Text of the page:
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Rougher Microdermabrasion Shown to Be More Effective
Posted: October 22, 2009
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To find out, Karimipour's team took skin samples from the arms of 40 people with sun-damaged skin. Samples were taken before and after the participants had microdermabrasion with either a coarse- or medium-grit, diamond-studded wand. The researchers found that the course-grit diamond increased the production of compounds associated with wound healing and skin remodeling. These included cytokeratin 16, which helps skin heal after injury.
In addition, the coarse-grit buffing produced antimicrobial peptides that fight infection and substances that break down the skin's structural proteins to let the skin rebuild. The researchers also found that skin produced other substances that induce collagen production. These changes were not seen in skin treated with the medium-grit device, they noted.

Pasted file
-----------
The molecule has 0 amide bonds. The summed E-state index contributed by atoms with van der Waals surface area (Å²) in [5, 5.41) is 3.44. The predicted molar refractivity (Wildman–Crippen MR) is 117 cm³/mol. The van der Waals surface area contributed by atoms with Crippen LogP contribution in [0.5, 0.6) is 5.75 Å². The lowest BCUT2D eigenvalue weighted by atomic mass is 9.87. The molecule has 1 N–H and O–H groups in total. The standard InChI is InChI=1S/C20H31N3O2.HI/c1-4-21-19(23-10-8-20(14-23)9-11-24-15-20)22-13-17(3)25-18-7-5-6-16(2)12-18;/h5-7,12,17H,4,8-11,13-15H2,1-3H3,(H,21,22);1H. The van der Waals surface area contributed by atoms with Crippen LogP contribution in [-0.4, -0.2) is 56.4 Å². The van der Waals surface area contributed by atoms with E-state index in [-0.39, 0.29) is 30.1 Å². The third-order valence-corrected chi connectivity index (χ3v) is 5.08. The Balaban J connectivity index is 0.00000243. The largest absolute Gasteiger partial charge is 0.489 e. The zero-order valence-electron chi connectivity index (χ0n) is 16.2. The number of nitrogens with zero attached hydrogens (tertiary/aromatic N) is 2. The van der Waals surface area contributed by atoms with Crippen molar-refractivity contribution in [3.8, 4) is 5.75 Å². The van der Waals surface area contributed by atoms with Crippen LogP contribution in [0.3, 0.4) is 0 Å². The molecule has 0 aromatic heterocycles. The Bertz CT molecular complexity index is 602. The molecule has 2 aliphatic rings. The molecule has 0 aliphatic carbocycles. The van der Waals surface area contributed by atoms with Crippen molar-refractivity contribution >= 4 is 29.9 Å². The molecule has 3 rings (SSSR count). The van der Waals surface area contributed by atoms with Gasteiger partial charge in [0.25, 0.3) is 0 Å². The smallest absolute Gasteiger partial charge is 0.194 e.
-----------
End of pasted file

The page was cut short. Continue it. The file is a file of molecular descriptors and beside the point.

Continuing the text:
Their findings are published in the October issue of Archives of Dermatology.
"This research gives us the basis to believe that aggressive microdermabrasion abrasion could potentially result in beneficial effects like we see in other more aggressive procedures, like laser resurfacing," Karimipour said. However, he predicted that aggressive microdermabrasion would not replace laser resurfacing. Microdermabrasion is not for the most severe cases but rather for fine-line wrinkles and shallow acne scars, he said.
Jeffrey Salomon, MD, an assistant clinical professor of plastic surgery at Yale University School of Medicine, said, "The more damage induced to the skin, by whatever mechanism, the stronger the body's repair response."
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